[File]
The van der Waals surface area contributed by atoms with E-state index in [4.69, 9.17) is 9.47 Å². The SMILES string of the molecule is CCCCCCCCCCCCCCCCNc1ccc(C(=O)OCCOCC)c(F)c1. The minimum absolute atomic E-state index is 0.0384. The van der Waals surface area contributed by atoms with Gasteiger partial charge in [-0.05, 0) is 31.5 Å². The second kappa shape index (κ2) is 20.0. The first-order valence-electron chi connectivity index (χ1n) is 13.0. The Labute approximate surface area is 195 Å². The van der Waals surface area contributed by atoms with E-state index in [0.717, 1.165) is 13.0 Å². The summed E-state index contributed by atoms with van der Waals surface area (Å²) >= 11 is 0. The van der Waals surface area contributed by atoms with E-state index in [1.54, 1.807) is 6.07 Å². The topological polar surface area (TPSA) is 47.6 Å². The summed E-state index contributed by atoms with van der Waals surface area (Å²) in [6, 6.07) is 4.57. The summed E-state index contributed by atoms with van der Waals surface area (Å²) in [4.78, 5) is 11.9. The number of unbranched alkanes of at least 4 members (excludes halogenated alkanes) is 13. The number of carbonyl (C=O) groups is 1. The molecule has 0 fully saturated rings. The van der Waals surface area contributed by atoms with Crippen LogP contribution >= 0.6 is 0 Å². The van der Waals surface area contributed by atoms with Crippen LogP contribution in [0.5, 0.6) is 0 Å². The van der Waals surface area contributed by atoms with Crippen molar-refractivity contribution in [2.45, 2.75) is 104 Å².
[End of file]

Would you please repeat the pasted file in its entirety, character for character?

The van der Waals surface area contributed by atoms with E-state index in [4.69, 9.17) is 9.47 Å². The SMILES string of the molecule is CCCCCCCCCCCCCCCCNc1ccc(C(=O)OCCOCC)c(F)c1. The minimum absolute atomic E-state index is 0.0384. The van der Waals surface area contributed by atoms with Gasteiger partial charge in [-0.05, 0) is 31.5 Å². The second kappa shape index (κ2) is 20.0. The first-order valence-electron chi connectivity index (χ1n) is 13.0. The Labute approximate surface area is 195 Å². The van der Waals surface area contributed by atoms with E-state index in [0.717, 1.165) is 13.0 Å². The summed E-state index contributed by atoms with van der Waals surface area (Å²) >= 11 is 0. The van der Waals surface area contributed by atoms with E-state index in [1.54, 1.807) is 6.07 Å². The topological polar surface area (TPSA) is 47.6 Å². The summed E-state index contributed by atoms with van der Waals surface area (Å²) in [6, 6.07) is 4.57. The summed E-state index contributed by atoms with van der Waals surface area (Å²) in [4.78, 5) is 11.9. The number of unbranched alkanes of at least 4 members (excludes halogenated alkanes) is 13. The number of carbonyl (C=O) groups is 1. The molecule has 0 fully saturated rings. The van der Waals surface area contributed by atoms with Crippen LogP contribution >= 0.6 is 0 Å². The van der Waals surface area contributed by atoms with Crippen LogP contribution in [0.5, 0.6) is 0 Å². The van der Waals surface area contributed by atoms with Crippen molar-refractivity contribution in [2.45, 2.75) is 104 Å².